Saturday, April 26, 2014

Arabian Nights: The Sultan and the Fish

We are now back in the first layer of storytelling: Scheherazade is telling a story about a fisherman and a genie, and the genie is now going to reward the fisherman for having freed him. The fisherman will catch some amazing fish, but because this part of the story is quite long, there was not room to include all the details about just why the fish are so amazing; if you are curious to learn more about the amazing fish, you will find a link in the story to Lang's book online where you can find out more.

The sultan you will meet in this story is so impressed by the fish that he wants to learn more about them, so he and the fisherman go on a journey which takes them to a magical palace. In that palace, the sultan meets a man who is half-flesh and half-stone. Naturally, the sultan will want to the man to tell him a story about how that happened!

[Notes by LKG]

This story is part of the Arabian Nights unit. Story source: The Arabian Nights' Entertainments by Andrew Lang and illustrated by H. J. Ford (1898).


The Sultan and the Fish
[for audio, see previous page]

He began to walk in front of the fisherman, who followed him with some misgivings. They passed in front of the town, and went up a mountain and then down into a great plain, where there was a large lake lying between four hills. When they reached the lake the genius said to the fisherman, "Throw your nets and catch fish."

The fisherman did as he was told, hoping for a good catch, as he saw plenty of fish. What was his astonishment at seeing that there were four quite different kinds, some white, some red, some blue, and some yellow. He caught four, one of each colour. As he had never seen any like them he admired them very much, and he was very pleased to think how much money he would get for them.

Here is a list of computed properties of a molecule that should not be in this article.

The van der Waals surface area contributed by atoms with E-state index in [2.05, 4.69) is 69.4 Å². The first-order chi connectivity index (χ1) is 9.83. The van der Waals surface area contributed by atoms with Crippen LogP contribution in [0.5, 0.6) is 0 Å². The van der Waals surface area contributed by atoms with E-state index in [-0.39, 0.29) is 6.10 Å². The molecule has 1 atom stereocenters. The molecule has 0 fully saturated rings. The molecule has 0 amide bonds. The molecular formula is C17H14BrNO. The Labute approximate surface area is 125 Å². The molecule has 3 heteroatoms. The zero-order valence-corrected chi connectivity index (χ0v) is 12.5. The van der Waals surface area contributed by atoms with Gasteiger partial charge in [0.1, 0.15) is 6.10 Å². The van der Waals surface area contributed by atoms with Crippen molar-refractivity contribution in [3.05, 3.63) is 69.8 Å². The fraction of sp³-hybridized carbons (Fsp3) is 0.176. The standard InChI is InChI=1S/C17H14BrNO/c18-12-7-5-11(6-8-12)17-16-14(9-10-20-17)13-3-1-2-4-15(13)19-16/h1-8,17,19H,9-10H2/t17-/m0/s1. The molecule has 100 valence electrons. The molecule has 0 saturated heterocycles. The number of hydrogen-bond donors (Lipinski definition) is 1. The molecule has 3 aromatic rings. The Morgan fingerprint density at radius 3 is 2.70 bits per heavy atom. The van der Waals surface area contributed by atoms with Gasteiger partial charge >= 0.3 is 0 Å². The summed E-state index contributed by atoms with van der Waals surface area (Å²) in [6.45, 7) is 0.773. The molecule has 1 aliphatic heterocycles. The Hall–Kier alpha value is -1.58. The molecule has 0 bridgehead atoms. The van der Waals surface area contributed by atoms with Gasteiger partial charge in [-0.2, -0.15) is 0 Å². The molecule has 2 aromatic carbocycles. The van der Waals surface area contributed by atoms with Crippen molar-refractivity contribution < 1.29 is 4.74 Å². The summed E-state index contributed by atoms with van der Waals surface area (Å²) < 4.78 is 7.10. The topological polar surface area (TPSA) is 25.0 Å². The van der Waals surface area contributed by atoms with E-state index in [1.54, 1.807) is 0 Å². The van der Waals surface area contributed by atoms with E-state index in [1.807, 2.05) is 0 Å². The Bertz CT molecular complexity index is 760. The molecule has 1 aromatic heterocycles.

"Take these fish and carry them to the Sultan, who will give you more money for them than you have ever had in your life. You can come every day to fish in this lake, but be careful not to throw your nets more than once every day, otherwise some harm will happen to you. If you follow my advice carefully you will find it good."

Saying these words, he struck his foot against the ground, which opened, and when he had disappeared, it closed immediately.

The fisherman resolved to obey the genius exactly, so he did not cast his nets a second time, but walked into the town to sell his fish at the palace.

When the Sultan saw the fish he was much astonished. So he sent for the fisherman. "After having seen this," said the Sultan, "I cannot rest. These fish signify some mystery I must clear up."

[for more about the mysterious nature of these fish, you can read about the Sultan's cook]

He sent for the fisherman. "Fisherman," he said, "the fish you have brought us have caused me some anxiety. Where did you get them from?"

"Sire," he answered, "I got them from a lake which lies in the middle of four hills beyond yonder mountains."

"Do you know this lake?" asked the Sultan of the grand-vizir.

"No; though I have hunted many times round that mountain, I have never heard of it," said the vizir.